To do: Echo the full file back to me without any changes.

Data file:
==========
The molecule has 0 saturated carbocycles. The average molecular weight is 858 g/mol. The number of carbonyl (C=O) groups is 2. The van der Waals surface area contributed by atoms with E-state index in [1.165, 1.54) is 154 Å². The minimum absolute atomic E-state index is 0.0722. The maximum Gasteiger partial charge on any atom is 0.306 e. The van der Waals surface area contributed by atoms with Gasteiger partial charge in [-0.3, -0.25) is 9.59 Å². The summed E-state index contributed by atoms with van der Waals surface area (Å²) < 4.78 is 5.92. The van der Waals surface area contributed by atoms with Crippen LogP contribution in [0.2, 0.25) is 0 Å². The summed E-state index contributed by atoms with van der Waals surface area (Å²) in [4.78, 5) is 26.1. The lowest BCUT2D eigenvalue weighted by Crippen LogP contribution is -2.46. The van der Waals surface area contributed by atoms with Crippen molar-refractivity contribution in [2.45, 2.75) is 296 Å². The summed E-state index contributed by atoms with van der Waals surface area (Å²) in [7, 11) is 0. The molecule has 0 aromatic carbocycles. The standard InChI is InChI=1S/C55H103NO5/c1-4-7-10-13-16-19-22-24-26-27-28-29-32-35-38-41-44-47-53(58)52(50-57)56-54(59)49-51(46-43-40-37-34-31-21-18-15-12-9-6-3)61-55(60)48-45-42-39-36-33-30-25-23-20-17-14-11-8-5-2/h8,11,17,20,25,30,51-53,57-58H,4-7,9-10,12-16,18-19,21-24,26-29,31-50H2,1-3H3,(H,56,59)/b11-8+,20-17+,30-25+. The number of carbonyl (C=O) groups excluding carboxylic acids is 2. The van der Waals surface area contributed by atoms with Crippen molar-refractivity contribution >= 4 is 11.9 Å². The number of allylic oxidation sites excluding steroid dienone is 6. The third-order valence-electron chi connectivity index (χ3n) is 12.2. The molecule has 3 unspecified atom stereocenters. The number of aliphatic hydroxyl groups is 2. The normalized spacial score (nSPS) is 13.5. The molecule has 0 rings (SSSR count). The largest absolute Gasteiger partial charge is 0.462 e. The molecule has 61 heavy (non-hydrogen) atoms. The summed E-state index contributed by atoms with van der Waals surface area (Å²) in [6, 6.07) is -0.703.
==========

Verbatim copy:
The molecule has 0 saturated carbocycles. The average molecular weight is 858 g/mol. The number of carbonyl (C=O) groups is 2. The van der Waals surface area contributed by atoms with E-state index in [1.165, 1.54) is 154 Å². The minimum absolute atomic E-state index is 0.0722. The maximum Gasteiger partial charge on any atom is 0.306 e. The van der Waals surface area contributed by atoms with Gasteiger partial charge in [-0.3, -0.25) is 9.59 Å². The summed E-state index contributed by atoms with van der Waals surface area (Å²) < 4.78 is 5.92. The van der Waals surface area contributed by atoms with Crippen LogP contribution in [0.2, 0.25) is 0 Å². The summed E-state index contributed by atoms with van der Waals surface area (Å²) in [4.78, 5) is 26.1. The lowest BCUT2D eigenvalue weighted by Crippen LogP contribution is -2.46. The van der Waals surface area contributed by atoms with Crippen molar-refractivity contribution in [2.45, 2.75) is 296 Å². The summed E-state index contributed by atoms with van der Waals surface area (Å²) in [7, 11) is 0. The molecule has 0 aromatic carbocycles. The standard InChI is InChI=1S/C55H103NO5/c1-4-7-10-13-16-19-22-24-26-27-28-29-32-35-38-41-44-47-53(58)52(50-57)56-54(59)49-51(46-43-40-37-34-31-21-18-15-12-9-6-3)61-55(60)48-45-42-39-36-33-30-25-23-20-17-14-11-8-5-2/h8,11,17,20,25,30,51-53,57-58H,4-7,9-10,12-16,18-19,21-24,26-29,31-50H2,1-3H3,(H,56,59)/b11-8+,20-17+,30-25+. The number of carbonyl (C=O) groups excluding carboxylic acids is 2. The van der Waals surface area contributed by atoms with Crippen molar-refractivity contribution >= 4 is 11.9 Å². The number of allylic oxidation sites excluding steroid dienone is 6. The third-order valence-electron chi connectivity index (χ3n) is 12.2. The molecule has 3 unspecified atom stereocenters. The number of aliphatic hydroxyl groups is 2. The normalized spacial score (nSPS) is 13.5. The molecule has 0 rings (SSSR count). The largest absolute Gasteiger partial charge is 0.462 e. The molecule has 61 heavy (non-hydrogen) atoms. The summed E-state index contributed by atoms with van der Waals surface area (Å²) in [6, 6.07) is -0.703.